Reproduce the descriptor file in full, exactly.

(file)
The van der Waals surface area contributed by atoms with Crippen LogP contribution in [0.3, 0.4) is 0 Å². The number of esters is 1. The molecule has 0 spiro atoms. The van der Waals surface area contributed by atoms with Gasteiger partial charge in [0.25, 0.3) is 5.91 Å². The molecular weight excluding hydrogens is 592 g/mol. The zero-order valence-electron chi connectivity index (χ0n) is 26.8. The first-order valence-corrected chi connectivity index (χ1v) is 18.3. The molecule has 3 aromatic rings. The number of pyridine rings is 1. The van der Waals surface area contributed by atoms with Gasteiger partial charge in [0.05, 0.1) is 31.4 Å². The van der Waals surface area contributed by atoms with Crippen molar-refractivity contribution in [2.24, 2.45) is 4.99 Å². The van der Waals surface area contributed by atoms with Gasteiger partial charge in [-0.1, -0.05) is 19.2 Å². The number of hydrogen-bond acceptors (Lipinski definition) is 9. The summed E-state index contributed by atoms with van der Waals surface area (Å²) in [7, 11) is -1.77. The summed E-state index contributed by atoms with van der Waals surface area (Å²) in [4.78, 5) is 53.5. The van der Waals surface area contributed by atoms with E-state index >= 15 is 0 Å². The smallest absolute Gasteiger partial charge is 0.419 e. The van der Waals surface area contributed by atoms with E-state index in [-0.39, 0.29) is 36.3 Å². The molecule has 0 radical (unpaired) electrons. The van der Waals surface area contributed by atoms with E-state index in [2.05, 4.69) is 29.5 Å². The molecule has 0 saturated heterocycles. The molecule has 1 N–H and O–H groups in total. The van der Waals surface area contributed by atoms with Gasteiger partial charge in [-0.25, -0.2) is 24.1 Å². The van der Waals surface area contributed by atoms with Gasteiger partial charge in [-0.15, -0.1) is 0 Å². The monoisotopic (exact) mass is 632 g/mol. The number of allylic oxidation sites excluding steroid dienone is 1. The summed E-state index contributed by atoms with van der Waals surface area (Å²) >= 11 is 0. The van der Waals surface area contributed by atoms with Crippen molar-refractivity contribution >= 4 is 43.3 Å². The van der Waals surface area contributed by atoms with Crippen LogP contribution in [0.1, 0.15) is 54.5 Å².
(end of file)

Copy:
The van der Waals surface area contributed by atoms with Crippen LogP contribution in [0.3, 0.4) is 0 Å². The number of esters is 1. The molecule has 0 spiro atoms. The van der Waals surface area contributed by atoms with Gasteiger partial charge in [0.25, 0.3) is 5.91 Å². The molecular weight excluding hydrogens is 592 g/mol. The zero-order valence-electron chi connectivity index (χ0n) is 26.8. The first-order valence-corrected chi connectivity index (χ1v) is 18.3. The molecule has 3 aromatic rings. The number of pyridine rings is 1. The van der Waals surface area contributed by atoms with Gasteiger partial charge in [0.05, 0.1) is 31.4 Å². The van der Waals surface area contributed by atoms with Crippen molar-refractivity contribution in [2.24, 2.45) is 4.99 Å². The van der Waals surface area contributed by atoms with Gasteiger partial charge in [-0.1, -0.05) is 19.2 Å². The number of hydrogen-bond acceptors (Lipinski definition) is 9. The summed E-state index contributed by atoms with van der Waals surface area (Å²) in [7, 11) is -1.77. The summed E-state index contributed by atoms with van der Waals surface area (Å²) in [4.78, 5) is 53.5. The van der Waals surface area contributed by atoms with E-state index >= 15 is 0 Å². The smallest absolute Gasteiger partial charge is 0.419 e. The van der Waals surface area contributed by atoms with E-state index in [-0.39, 0.29) is 36.3 Å². The molecule has 0 radical (unpaired) electrons. The van der Waals surface area contributed by atoms with E-state index in [2.05, 4.69) is 29.5 Å². The molecule has 0 saturated heterocycles. The molecule has 1 N–H and O–H groups in total. The van der Waals surface area contributed by atoms with Gasteiger partial charge in [-0.25, -0.2) is 24.1 Å². The van der Waals surface area contributed by atoms with Gasteiger partial charge in [-0.15, -0.1) is 0 Å². The monoisotopic (exact) mass is 632 g/mol. The number of allylic oxidation sites excluding steroid dienone is 1. The summed E-state index contributed by atoms with van der Waals surface area (Å²) >= 11 is 0. The van der Waals surface area contributed by atoms with Crippen molar-refractivity contribution >= 4 is 43.3 Å². The van der Waals surface area contributed by atoms with Crippen LogP contribution in [0.1, 0.15) is 54.5 Å².